When charter school critics wax eloquent about traditional school districts, I always wonder (sometimes out loud) when they became enamored of the Department of Education bureaucracy. I know many principals and teachers don’t share that affection.
Take this whole saga of principals who prudently saved money in 2010-11, knowing they would face harder times in 2011-12, and expecting that they could keep what they squirreled away. The policy was all part of the larger strategy of empowering principals, making them responsible, and giving them autonomy.
Well, guess what? When budgets got tight, central management changed its mind. Then-Chancellor Cathie Black issued a new rule: principals could either spend their savings or lose a big chunk of it. Predictably, many went on rushed spending binges for equipment that, while helpful, wasn’t the teacher salaries they had saved for.
Now comes Chancellor Walcott, who rightly reversed that decision–but issued another central-office edict that capped schools’ savings on a per-pupil basis. Some schools benefitted from this, but others were left worse off than under the Black rule.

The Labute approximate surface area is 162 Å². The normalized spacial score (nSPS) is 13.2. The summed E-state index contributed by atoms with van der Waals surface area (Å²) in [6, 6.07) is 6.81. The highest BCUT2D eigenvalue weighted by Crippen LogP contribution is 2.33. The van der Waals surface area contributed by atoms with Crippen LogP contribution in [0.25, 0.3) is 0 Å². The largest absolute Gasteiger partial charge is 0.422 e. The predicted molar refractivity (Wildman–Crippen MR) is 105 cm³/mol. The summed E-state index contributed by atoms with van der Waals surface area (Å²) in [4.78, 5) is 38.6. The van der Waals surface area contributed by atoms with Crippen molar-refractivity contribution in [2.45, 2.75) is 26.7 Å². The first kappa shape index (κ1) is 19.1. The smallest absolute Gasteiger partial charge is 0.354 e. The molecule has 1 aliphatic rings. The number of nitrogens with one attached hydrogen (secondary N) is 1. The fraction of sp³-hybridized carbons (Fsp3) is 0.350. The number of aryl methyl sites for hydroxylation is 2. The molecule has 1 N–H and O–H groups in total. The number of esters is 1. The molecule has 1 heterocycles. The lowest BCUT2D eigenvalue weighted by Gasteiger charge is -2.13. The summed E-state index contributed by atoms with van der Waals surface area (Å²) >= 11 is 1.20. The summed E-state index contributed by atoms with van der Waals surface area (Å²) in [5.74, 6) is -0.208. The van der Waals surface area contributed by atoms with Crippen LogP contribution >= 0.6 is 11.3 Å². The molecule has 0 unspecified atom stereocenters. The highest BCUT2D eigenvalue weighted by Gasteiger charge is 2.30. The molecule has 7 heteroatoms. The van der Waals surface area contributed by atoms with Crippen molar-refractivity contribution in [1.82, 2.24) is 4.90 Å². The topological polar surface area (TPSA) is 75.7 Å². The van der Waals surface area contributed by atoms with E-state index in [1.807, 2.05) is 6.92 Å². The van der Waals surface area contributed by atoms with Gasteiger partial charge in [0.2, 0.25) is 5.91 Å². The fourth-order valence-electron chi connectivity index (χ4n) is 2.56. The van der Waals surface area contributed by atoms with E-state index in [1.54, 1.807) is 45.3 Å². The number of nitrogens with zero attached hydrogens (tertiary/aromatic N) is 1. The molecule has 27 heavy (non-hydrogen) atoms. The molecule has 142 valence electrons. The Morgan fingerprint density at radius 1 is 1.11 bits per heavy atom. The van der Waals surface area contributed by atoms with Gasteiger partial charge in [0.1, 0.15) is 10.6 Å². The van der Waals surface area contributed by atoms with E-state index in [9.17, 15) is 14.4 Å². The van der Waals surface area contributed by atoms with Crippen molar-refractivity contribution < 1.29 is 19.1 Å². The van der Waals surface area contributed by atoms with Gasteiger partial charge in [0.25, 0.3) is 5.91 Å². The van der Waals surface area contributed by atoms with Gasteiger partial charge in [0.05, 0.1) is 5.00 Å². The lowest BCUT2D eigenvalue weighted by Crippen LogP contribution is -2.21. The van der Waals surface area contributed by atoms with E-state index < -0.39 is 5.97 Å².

Edward Tom, the principal of Bronx Center for Science and Mathematics expressed it perfectly in e-mail to the chancellor: “My colleagues and I are willing to accept greater responsibility and accountability for the success of every child but we require the autonomy to lead our schools the way we see fit.”
Mr. Tom: not sure if anyone else supports your cause, but I’m pretty sure every charter leader in NYC is fully behind you. It’s profoundly unfair to divvy up the accountability with a shovel while measuring out the autonomy with an eye-dropper.